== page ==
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Angel Olsen

Half Way Home

[Bathetic; 2012]

By ; October 29, 2012 

Purchase at: Insound (Vinyl) | Amazon (MP3 & CD) | iTunes | MOG

Angel Olsen seems to exist in some alternate American history, where the dust bowl winds swept across the entire country and the pains of The Great Depression lingered on. These conjured images of weary travels and brown, broken lands seem to fit Olsen perfectly as she sings about desire and a hesitant redemption on her newest album, Half Way Home. She’s just another country barker at a carnival that stretches across the Midwest, bringing streaked patches of color to sepia-soaked towns. With a voice that rises and falls at the slightest provocation, she conjures barren hills and dust covered travelers intent on reaching some instinctual destination. Rather than overly process the songs on Half Way Home, Olsen allows them to unfold and wrap around the listener. You may hear the bare glimmer of a piano or the ragged distortion roaring from an electric guitar saddled next to a delicate optimism, all held together by Olsen’s deceptively fragile voice. Don’t let her fool you though. There’s fire in that voice.

Olsen knows that simplicity can work wonders. And she understands this better than most, as opening song “Acrobat” has her gently singing over a simply plucked acoustic guitar. But as with most songs here, that’s just scraping the surface of the track. There is a limitless well of emotion that draws you in and is almost uncomfortable in its intimacy. The longing that drips from her voice is palatable. She sings, “Who cares I’m not a moralist/I’m just a lady with some time” and it comes across as both desperate and subtly aggressive. She is in love and will do anything to make that love tangible. She wants “to be that distant thought/some growing meaning in your mind,” though that reciprocal love is as elusive as ever. “The Waiting” introduces a country sway that’s ripped straight from the Loretta Lynn handbook, though Olsen presses it with her own unique stamp by adding ghostly harmonies and her indelible vibrato. When her voice begins to crack and shake, there is an intensity which spills from those fissures and laces the entire song with an acerbic undercurrent, similar to how Loretta Lynn wove simple country ballads but infused them with a willfullness that belied their humble beginnings.

Even though these songs sound simple, they arrive at their destinations, inspired and changed by the journey.  As her words break across the guitars, bass, and drums, there is a tangible sensation of movement. As she accompanies this sideshow, leading us along, she is always carefully watching our steps. “Safe in the Womb” conveys a primal sense of security, a knowingness that someone is looking out for us. Its’ hauntingly spare evocation of trust and safety, even while everything around us crumbles, carries the listener towards some indefinable end, with the knowledge that we are never alone.

“Lonely Universe” stands at the center of the record, a towering achievement, breathtaking in its effortlessness. Her voice drifts along, undercut by a snaking guitar line and an encouragement that “if you have imagined your way back/then my dear you’re more than half way there.” Even though Olsen inhabits this bleak and dreary history, she always makes this painted struggle seem worth the effort. Why else would she carry the torch for the rest of us?  The connection to early country women feels absolutely tangible here, as she evokes the tear-stained romanticism of Patsy Cline and the righteous fervor of Tammy Wynette in equal measure. The stark revelations on “Miranda” unfold as charcoal lines drawn slowly across a white canvas. When Olsen sings, “Don’t stand too close to me darling/keep your hands where I can see/don’t you know you’re wanted in 50 states/I love you dear but it’s not up to me” without a trace of accusation, only a feeling of mournful regret.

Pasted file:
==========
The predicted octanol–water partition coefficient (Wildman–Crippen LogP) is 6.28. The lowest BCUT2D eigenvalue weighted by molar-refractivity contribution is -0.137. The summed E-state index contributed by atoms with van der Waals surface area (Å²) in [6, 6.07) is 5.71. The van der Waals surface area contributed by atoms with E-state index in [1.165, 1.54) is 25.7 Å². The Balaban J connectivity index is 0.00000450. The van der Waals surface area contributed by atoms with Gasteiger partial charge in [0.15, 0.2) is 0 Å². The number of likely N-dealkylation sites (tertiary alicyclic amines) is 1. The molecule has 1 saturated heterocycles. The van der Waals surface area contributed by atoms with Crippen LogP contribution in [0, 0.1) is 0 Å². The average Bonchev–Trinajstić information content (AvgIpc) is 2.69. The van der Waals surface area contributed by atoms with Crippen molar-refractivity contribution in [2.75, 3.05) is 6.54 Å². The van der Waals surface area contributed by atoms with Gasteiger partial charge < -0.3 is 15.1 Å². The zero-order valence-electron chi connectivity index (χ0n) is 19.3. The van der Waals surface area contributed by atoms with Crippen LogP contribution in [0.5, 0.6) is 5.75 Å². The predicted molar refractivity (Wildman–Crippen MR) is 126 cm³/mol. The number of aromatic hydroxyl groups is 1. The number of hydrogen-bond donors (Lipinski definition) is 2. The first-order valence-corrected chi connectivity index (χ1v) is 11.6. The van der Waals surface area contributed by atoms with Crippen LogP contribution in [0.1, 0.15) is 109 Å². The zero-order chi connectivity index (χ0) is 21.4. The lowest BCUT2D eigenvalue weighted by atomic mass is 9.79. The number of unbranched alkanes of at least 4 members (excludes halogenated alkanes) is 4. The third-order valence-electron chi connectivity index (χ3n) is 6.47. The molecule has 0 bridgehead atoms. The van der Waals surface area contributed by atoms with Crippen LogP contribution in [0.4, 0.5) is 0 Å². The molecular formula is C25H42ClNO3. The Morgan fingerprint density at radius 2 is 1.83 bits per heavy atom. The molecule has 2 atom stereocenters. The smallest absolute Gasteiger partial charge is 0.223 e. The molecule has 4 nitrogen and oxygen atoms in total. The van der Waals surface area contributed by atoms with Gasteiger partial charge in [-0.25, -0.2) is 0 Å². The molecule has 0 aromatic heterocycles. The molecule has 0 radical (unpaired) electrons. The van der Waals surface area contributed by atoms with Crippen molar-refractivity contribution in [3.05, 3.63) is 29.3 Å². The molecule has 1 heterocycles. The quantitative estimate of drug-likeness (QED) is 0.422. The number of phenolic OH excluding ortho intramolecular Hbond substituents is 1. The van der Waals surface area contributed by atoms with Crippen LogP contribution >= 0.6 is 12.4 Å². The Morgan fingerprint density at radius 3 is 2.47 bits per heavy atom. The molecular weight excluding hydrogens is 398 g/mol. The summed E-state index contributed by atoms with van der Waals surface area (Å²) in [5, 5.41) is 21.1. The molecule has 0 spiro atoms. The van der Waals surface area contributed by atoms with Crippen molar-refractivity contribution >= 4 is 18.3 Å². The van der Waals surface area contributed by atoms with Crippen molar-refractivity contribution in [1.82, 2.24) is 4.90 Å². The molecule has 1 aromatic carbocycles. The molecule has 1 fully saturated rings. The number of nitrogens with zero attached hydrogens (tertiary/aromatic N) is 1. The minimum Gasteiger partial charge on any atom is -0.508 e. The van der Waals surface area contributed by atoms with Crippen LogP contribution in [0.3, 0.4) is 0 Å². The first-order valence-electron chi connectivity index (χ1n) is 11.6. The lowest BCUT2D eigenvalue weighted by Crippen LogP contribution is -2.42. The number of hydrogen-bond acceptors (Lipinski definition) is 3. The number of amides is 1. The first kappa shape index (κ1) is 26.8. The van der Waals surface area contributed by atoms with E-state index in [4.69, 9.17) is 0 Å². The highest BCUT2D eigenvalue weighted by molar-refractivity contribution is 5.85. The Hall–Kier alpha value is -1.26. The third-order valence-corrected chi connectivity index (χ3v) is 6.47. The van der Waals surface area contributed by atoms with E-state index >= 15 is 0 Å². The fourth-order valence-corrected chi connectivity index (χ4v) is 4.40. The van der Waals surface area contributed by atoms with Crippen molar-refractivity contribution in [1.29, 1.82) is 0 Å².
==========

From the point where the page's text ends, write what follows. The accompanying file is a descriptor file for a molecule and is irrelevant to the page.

And while the album never stumbles wildly or veers off course, there is a bleakness, even in the midst of some of the more hopeful songs, that may keep some listeners at a distance. We have no qualms about reading about the Great Depression but we feel no need to have lived through it. On “The Sky Opened Up” she warns, “There’s always somebody to lose.” There is desperation in her voice that speaks of close associations to death and the darker sides of life. She feels the need to chronicle all that she sees and much of it hews closer to blood and bone than we’d all care to imagine. But ever the hesitant optimist, “Free” documents her hopeless love for a person equally infatuated with her. And though she may only be able to reach him, whoever he is, “in her mind,” the love feels shared. Shared with that anonymous person, with us, with everyone.  It seems a gift of communal affection.

Cormac McCarthy wrote in The Road, “Nobody wants to be here and nobody wants to leave,” which is as honest a statement about this album as I can give you. She may be trying to bring life to those around her, but the darkness feels ever present, a claustrophobic presence pushing ever closer. But there is strength in people that goes unnoticed by most everyone but not by Angel Olsen. On Half Way Home, she calls to those in the darkness, urging them closer to the light. And all she asks in return is that you carry the fire with her.


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